October 23, 2015

Shotts-Kilpatrick story continues: band offers an apology

Before you start reading, I apologise for the length of this message. It certainly is not a work of classic literature or even a carefully worded statement. It is simply my thoughts as I sit here at 3am trying to come to terms with what has happened and the world I see around me right now.

When I assumed the role of Pipe-Major in August 2012, Jim Kilpatrick made me all the guarantees a new P-M could wish to hear, insisting that I will have full control over all aspects of the band, that he will play what I want, how I want, and when I want it. He also stated that he would continue as leading-drummer for as long as I wanted but that if I ever wanted to “bring in my own people” he would willingly step aside. Everything was exactly what I wanted to hear and although I knew that Jim’s playing days would in all probability come to an end prior to mine given our age difference, I had no thought as to when that may be. My job at that stage was simple – to get the band back on the right track again. This was a huge challenge given that the band wasn’t able to compete at the World Championships in 2012 primarily due to not having a Pipe-Major and that most of the piping personnel had already departed. Since that time, huge amounts of hard work went in by the entire band and the result as everyone will know, led us to the World title in 2015.

In the past two seasons, whilst working hard towards a common goal I will admit that I started to think what the next step for the band would be, given that it appeared Jim was approaching the end of his competitive life. I am close friends with a number of top drummers and admittedly spent time thinking to myself as to who the best successor for Jim may be. I considered many people in my mind and even if I knew some names where highly unlikely, I owed it to the band and our members to consider every option. For me, when I weighed up all the variables including age, experience, track record both in bands and in solos, teaching experience and just as importantly, management style and ease of communication with myself, my decision was that Blair Brown is who I wanted to work with next, whenever Jim’s time was done. Of course I was aware that when appointing any person to any major role, there is no guarantee of success. Just as there was no guarantee of success when Jim asked me to become P-M of Shotts during a phone call in 2012.


  1. It seems that being a Pipe Major or Lead Drummer is no different to any other leadership role. You apparently need to act with diplomacy, tact, and respect, while being containing, boundaried and secure in your own skin, but also have clear communication channels, properly conducted ‘business’ meetings and take seriously the role of looking after the welfare of band members who invest a huge amount of ‘professional/musical’ and personal selves, in a band. All this, as well as attend to the music !! No mean feat for anyone taking on either the piping or the drumming role. It seems that a degree of ‘confidentialty’ or at least ‘care’ is required around ‘tittle tattle’ or talking about a band outwith said band. As evidenced here, word of this or that happening can spread across the world like wildfire, igniting all kinds of things in its wake. Strange though, in all of it, what an individual can find themselves dwelling on. I’m wondering for example what the Canadians are thinking about ‘their’ guy Blair Brown, and what the people of Shotts are feeling for their guy Jim Kilpatrick. It seems something has been spoiled, but like all ‘falls’ in life (bands or people I guess) some good learning usually ensues. Though Archibald the Grim seems to have made a return visit to the area of late, surely all concerned will soon take up the old slogan “Shotts lights the world”, just as the gas lamp standards made there, were exported throughout the British Empire and beyond in past times.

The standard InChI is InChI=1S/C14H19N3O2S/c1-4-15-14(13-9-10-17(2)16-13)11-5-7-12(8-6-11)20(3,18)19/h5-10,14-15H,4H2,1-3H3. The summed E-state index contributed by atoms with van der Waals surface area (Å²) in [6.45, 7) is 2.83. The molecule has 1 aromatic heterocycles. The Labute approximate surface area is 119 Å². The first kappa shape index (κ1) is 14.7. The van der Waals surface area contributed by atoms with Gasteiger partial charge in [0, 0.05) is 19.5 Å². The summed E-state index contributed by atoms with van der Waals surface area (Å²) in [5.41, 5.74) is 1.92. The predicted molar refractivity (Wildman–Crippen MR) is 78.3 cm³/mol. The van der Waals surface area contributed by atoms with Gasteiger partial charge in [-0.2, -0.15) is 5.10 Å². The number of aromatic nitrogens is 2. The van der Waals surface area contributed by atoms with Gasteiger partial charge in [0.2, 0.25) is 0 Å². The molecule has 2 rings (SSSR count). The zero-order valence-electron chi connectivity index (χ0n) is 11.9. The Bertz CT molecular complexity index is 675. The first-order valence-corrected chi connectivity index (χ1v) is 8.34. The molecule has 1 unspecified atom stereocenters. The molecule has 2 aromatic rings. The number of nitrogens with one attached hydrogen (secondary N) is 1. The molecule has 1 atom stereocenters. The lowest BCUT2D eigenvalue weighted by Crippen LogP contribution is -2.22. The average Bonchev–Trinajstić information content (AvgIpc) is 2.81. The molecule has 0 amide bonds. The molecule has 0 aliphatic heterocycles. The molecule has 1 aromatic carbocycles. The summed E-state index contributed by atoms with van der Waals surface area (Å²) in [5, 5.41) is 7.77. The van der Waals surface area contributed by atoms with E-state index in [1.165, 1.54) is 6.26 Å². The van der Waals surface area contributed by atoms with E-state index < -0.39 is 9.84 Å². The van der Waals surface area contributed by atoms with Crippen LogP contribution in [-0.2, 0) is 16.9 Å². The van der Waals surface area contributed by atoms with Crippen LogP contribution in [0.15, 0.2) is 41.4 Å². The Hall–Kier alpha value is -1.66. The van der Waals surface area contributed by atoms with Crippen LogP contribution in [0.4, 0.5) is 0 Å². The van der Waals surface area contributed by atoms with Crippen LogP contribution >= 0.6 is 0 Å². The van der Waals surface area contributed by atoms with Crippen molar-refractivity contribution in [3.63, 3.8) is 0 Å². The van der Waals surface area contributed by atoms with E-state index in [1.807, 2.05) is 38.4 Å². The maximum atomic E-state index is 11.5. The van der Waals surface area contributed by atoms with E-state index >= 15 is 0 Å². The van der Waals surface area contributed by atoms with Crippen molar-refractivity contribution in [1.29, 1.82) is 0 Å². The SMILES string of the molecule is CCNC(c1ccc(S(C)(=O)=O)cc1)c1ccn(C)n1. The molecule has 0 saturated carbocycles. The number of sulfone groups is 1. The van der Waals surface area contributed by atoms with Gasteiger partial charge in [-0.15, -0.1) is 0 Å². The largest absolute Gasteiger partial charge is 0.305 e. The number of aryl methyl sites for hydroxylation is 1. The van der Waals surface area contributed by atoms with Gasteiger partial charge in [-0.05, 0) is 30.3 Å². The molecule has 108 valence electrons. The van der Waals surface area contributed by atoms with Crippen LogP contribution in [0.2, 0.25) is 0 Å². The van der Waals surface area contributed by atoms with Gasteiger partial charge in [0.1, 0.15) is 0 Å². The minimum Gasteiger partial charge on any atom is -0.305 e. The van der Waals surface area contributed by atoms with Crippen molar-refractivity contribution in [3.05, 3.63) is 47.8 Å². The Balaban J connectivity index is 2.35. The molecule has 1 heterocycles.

2. The “Shotts” articles have reminded me why I left my first band and probably will never return to one again. A few years ago, the night before the Worlds, I asked the ‘leader’ what the departure time from the hotel, for Glasgow Green, the following morning. As usual I was there 15 mins before, booted & spurred ready to go, only to find the transport had gone. Imagine how physically sick I felt on arrival at GG, to find the band had been there practicing for over an hour. The negative actions of a nasty piece of work.

    I met PM Ryan Canning twice over the last few years. Short ‘chats’ that Ryan probably may not even remember. But my gut feeling throughout these short meetings were, what a thoroughly nice guy and utter professional he is. I have never met the previous LD JK, therefore have no opinion. But reading both extremely sad articles, 3 thoughts came to mind:
    1. Shotts needed a new approach to get away from the old regime. Anyone disagree??
    2. How many times in recent years have stories circulated that bands were having issues, a drummer would leave, the rest would follow, the band has no drum corps?
    3. Could someone remind me why Shotts could not participate in the latter part of a recent season and/or why ‘Mathieson’s’ replacement Pipe Major resigned his position?

    To be sending hate mail in these circumstances, only underlines to me why, the pipe band world does in fact have a self destruct button.



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